Priests were also hooked up to CT scans and electroencephalograms that measured brain waves and were stripped down for a “penile plethysmograph,” which measures a man’s arousal.
Clinical psychologist Gary Schoener said St. Luke and other facilities wouldn’t typically recommend that priests be fully removed from the church, though they would recommend against giving them responsibility for children. That advice often was ignored by church leadership, Schoener said, or priests would find ways to encounter children again.
“You cannot supervise a Roman Catholic priest in his own parish,” Schoener, who has worked with survivors of clergy sexual abuse and evaluated several centers in the 1990s, said. “He’s the king.”
He pointed to Joseph Maskell, a priest accused of sexually abusing dozens of children at Baltimore’s Archbishop Keough High School in the 1960s and ’70s. While admitted to treatment at the Institute of Living in Connecticut, Maskell was known for having a “close relationship with a teenage girl,” according to the grand jury report.
Schoener said often priests and church leaders didn’t reveal their “sexual impulse control problems” or withheld abuse histories when arriving at treatment or their next assignments.
“The bishops basically rolled the dice and hoped that these guys wouldn’t re- offend,” Wall said.
Letourneau said studies over time indicate an estimated 5% of clergy, Catholic or other, abuse children. There is not reliable data on the general population of adults abusing children, though research among victims shows up to 10% of boys and 25% of girls report having been sexually abused in some manner.
Christian Kendzierski, spokesman for the Archdiocese of Baltimore, said a credible accusation now means a priest will not return to service.
“Today, there is a zero-tolerance policy that does not factor in treatment,” he said. “If someone is credibly accused they are permanently removed from ministry.”
St. Luke ended its residential treatment program in late 2021, and the center no longer serves “clients accused of sexual misconduct with minors,” Beth Davis, a spokesperson for St. Luke, said. The center still treats sex addictions and other addictive, mental and personality disorders.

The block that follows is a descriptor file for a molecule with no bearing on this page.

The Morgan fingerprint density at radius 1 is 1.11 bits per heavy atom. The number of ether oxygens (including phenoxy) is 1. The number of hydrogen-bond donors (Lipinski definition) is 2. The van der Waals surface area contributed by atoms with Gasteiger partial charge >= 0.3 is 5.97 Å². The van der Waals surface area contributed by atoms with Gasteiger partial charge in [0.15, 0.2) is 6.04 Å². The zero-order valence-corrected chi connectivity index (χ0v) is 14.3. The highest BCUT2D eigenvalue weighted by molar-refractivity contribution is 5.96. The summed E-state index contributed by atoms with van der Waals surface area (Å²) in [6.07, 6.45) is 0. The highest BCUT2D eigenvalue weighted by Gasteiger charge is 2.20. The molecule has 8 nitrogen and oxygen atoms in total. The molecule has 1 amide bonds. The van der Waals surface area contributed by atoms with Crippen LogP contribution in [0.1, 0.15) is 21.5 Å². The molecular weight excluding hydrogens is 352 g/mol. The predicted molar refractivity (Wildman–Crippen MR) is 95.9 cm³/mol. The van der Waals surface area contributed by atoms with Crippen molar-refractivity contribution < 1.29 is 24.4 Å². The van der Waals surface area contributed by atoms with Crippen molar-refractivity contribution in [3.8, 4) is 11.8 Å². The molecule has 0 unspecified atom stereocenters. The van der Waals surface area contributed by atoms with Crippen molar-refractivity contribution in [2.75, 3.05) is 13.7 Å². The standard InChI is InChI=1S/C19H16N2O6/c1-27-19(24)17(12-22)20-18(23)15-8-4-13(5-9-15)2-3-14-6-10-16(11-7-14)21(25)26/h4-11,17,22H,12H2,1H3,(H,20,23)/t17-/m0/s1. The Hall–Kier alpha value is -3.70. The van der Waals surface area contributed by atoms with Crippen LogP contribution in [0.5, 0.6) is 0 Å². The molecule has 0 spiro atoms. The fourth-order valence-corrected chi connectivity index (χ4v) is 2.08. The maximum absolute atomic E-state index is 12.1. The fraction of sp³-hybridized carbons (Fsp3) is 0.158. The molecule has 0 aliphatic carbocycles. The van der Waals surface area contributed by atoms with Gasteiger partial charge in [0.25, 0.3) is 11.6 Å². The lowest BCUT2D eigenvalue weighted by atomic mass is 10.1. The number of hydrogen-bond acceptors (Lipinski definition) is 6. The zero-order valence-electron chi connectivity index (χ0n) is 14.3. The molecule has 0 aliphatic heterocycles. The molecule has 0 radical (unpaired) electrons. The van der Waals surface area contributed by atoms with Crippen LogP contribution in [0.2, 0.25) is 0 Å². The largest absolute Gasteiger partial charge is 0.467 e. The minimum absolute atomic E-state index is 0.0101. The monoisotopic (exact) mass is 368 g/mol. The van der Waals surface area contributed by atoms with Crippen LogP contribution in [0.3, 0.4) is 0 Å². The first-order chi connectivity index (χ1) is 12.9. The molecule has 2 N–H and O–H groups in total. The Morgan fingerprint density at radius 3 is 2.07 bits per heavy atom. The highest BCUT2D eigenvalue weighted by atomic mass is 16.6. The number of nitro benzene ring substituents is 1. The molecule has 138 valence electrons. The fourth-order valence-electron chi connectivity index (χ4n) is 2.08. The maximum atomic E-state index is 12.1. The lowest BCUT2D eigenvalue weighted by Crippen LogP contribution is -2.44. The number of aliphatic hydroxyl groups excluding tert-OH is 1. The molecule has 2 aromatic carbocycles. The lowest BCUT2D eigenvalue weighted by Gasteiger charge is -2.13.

“One of the hallmarks of our work is our capacity to update and expand services to meet professional behavioral health standards and our clients’ changing realities,” she said.
Cognitive behavioral therapy is used today
When priests receive treatment now, it looks vastly different from the ’60s, ’70s and ’80s when many accusations of abuse were made, said Letourneau. It would involve a kind of behavioral therapy for sexual disorders as well as other conditions, such as anxiety or alcohol or drug substance abuse disorders, which commonly co-occurred. Some priests were themselves abused, she said.
She and others said most clergy didn’t likely have diagnoses of pedophilia, which is sexual attraction to prepubescent children. More are attracted to adolescents or teens, known as ephebophilia, or adults, either males or females. However, they would often prey on children, she said, because they had ready access to them.
Experts say myths persist: Abuse is not tied to homosexuality or celibacy, and most abusers do not re-offend. Priests may have re-offended because they were easily able to do so without consequence, and perhaps tacit approval.
Treatment these days begins with an assessment to identify disorders. The main treatment is cognitive behavioral therapy, which involves changing thinking patterns. Patients first learn to recognize their distorted views, behaviors and motivations, and over time replace them with healthier thoughts. The process is not quick; Plante has a patient he’s been seeing since the 1990s. He and Letourneau say therapy is personalized to account for other conditions. Sometimes medications are used to reduce interest in sexual activity.
Keeping records of church and treatment assignments remains important so accused priests don’t end up back in service, said Terry McKiernan, founder and president of BishopAccountability.org.
“Understanding how they [treatment centers] were used in the past is important for understanding how they might be used in the future,” he said.
David Clohessy, former national director of Survivors Network of those Abused by Priests, said treatment, in particular, was frequently hidden from parishioners. Though he, like the psychiatric experts, doubts many got real treatment at the church-affiliated facilities where so many went.
“The one that pays the piper calls the tune,” he said.